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August 14, 2023

Unlocking the puzzle of transition bonds

Although popular in Japan, a lack of easy definition means transition bonds remain shunned by investors. But signs of clarity are emerging

By Adrian Murdoch


transition bonds, climate
As one door closes… Transition bonds have struggled to gain traction, but this could change soon. (Photo by Marko Aliaksandr via Shutterstock)
  • A July report from Sustainable Fitch emphasises that ambiguity in defining transition activities has hampered progress.
  • Only $3.5bn transition bonds were issued last year, all of them in Japan.
  • Transition finance’s primary demand resides in energy, transport, buildings, industry and land use sectors.

While the EU has been a leader in developing sustainable and green finance standards, Capital Monitor has long maintained that transition bonds are the misunderstood child of sustainability financing.

This was highlighted by Sustainable Fitch in a July report which points out that much of the problem remains definitions.

A lot of work has gone into clarifying what can be considered green or sustainable. The EU Taxonomy, for example, sets strict emissions intensity levels for certain manufacturing activities before they can be considered green.

By its very definition, transition finance supports a process that is ongoing. No wonder then that policymakers, investors and companies have struggled to develop a clear and common understanding of transition activities, the report says.

This has impacted issuance. Last year saw only $3.5bn transition bonds sold, versus $487.1bn green bonds and $166.4bn sustainability bonds, according to London-based non-profit organisation Climate Bonds Initiative.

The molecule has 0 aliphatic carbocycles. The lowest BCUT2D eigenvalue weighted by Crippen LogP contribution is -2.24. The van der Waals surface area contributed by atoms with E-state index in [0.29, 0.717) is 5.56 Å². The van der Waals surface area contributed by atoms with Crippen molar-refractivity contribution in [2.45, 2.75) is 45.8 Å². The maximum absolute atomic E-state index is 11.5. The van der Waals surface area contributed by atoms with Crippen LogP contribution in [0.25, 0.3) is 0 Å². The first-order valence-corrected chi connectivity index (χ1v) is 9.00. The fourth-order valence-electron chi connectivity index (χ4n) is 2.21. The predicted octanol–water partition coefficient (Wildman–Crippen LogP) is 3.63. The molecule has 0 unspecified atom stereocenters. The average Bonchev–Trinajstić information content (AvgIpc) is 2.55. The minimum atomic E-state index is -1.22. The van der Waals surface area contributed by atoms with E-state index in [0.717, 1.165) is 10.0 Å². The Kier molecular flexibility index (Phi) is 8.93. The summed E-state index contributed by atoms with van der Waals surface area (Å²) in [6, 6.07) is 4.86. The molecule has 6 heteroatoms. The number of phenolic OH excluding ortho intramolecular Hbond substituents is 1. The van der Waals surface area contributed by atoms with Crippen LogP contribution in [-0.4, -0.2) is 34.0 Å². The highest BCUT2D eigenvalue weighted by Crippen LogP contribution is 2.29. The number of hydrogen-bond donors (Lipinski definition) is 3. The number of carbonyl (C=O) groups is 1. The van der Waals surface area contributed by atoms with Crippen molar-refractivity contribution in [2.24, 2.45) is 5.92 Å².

“Companies, borrowers and banks are shy in transition finance as the risk of greenwashing accusations is very real. Oil companies improving Scope 1 emissions is not transition, that we mostly agree upon but going further than that is difficult,” noted Eila Kreivi, chief sustainable finance advisor at the European Investment Bank in Brussels, on LinkedIn.

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It is worth flagging up that very few companies disclose credible transition plans at all.

“Transition finance relies inherently on forward-looking climate commitments by companies,” wrote Alexander Lehmann, a fellow of Brussels-based economic think tank Bruegel, in a blog post in April.

Only on the basis of well-defined transition plans will investors be in a position to understand the residual climate risks to which companies are exposed, while bond and loan markets will increasingly feature contracts that link financial terms to the achievement of climate outcomes, he continues.

At least, Kreivi adds: “We are now finally starting to see some movement in this space.”

Lack of definition

A universally agreed definition of what constitutes a transition project or investment is “one of the hurdles that needs to be overcome in order to close the transition finance gap,” says Kathrin Wartmann, associate director of climate research at Sustainable Fitch in London and lead author of the report.

Sustainable Fitch argues that “clearer guidance is coming”, which, together with concrete sectoral transition plans and corporate transition plans, is needed for investors to move the necessary capital towards transition activities while avoiding greenwashing.